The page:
Coronavirus Will Impact Black and Brown People. Here Are Some Ideas on How to Protect Yourself and the Ones You Love.

The experts are conveying coronavirus warnings as though COVID-19 will impact Americans equally. More likely, this epidemic will hit the poor of all races and communities of color—and of all socioeconomic classes—much harder.

“We can already predict based on everything we know that the burden of ill health will not be evenly experienced throughout the population,” says epidemiologist Camara Phyllis Jones, M.D., MPH, PhD, the 2019-2020 Evelyn Green Davis Fellow at the Radcliffe Institute for Advanced Study at Harvard University and a past president of the American Public Health Association.

Experts believe that approximately 80 percent of COVID-19 infections are mild—think: sniffles, a cold or a manageable case of the flu. About 20 percent will need to be hospitalized. Between 200,000 and 1.7 million Americans will likely die.

Disproportionate numbers of those hit hard will probably be Black and Brown.

And while public-health advice suggests that the risk of devastating outcomes is low among those younger age 60, “In general, the age concerns and age data that is being promulgated is likely not accurate for the African American community,” says Oliver T. Brooks, MD, president of the National Medical Association.

Nor is it likely to hold for other communities of color.

“Racism has created an uneven playing field in this country,” says Dr. Jones. “COVID-19 is about to expose and wreak havoc on that uneven playing field unless we organize and strategize to act.”

Here’s what places us in such grave danger—along with suggestions about how to protect ourselves and our loved ones:

1. Racism places us in harm’s way.

From poverty to pandemics, racism increases the odds that we’ll experience society’s downsides.   

“The increased vulnerability of people of color in this country does not ‘just so happen’,” Dr. Jones says. “Indeed, the over-representation of people of color in poverty and the over-representation of ‘White’ people in wealth does not ‘just so happen.’ “ What to do:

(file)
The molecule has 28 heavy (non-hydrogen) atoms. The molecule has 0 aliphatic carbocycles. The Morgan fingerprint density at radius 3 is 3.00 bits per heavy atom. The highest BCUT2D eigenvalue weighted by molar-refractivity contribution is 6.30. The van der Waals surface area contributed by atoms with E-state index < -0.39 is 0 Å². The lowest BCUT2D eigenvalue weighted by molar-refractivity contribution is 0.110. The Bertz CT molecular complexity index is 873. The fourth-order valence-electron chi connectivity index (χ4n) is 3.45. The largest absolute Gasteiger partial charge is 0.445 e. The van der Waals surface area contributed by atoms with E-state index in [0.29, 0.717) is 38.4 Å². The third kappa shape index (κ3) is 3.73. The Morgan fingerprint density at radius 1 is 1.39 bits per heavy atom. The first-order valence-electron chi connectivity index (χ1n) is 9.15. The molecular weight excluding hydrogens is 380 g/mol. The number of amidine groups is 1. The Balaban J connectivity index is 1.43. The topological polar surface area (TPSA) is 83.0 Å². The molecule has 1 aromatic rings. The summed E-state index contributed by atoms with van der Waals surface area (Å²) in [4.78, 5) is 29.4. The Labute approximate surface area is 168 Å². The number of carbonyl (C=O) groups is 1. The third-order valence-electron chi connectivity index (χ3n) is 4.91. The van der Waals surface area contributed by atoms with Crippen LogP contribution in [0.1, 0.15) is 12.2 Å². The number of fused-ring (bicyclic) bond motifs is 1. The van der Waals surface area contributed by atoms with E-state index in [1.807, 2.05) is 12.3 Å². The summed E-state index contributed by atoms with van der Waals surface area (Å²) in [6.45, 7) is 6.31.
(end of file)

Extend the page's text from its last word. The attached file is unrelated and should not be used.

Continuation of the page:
2. Many of us are already in not-so-great health.

“Many communities of color have disproportionately high rates of chronic disease,” says Georges Benjamin, MD, president of the American Public Health Association.

“Anyone with anything slightly respiratory—asthma, smokers, people with COPD—these are people who really, really, need to be concerned,” adds Dr. Jones.

And our young people of color are not necessarily home free, as many experts suggest other young folk are, as they also experience racial health disparities, which weaken them.

“In general, there’s a feeling that the younger and healthier are less likely to die of COVID-19. But those who are younger in the majority community may have a better diet, exercise more, and be more easily able to socially isolate themselves,” says Dr. Brooks. “All of the things that go with youth—those factors are not of the same intensity within communities of color.”

The same is true of middle-aged adults of color. “An average 40-year-old African American may have the same health profile as a 60-year-old member of the majority population,” underscores Dr. Brooks. This crosses socioeconomic class.

Adding insult to injury, “We have higher environmental exposures, which put our bodies at higher risk, including living in environmental sacrifice zones, or near highways or bus transfer stations, all of which affect our respiratory function and reserve,” says Dr. Jones.Do this:

3. We experience greater overall stress.

“Stress undermines the immune system and raises your blood pressure, and high blood pressure increases your risk of negative outcomes from COVID-19,” Dr. Benjamin says.Do this:

4. Racism creates less margin for error.

In general, “We have limited or no wealth or savings; limited or no health insurance; limited or no paid sick leave; limited material resources even in extended families,” says Dr. Jones.Do this: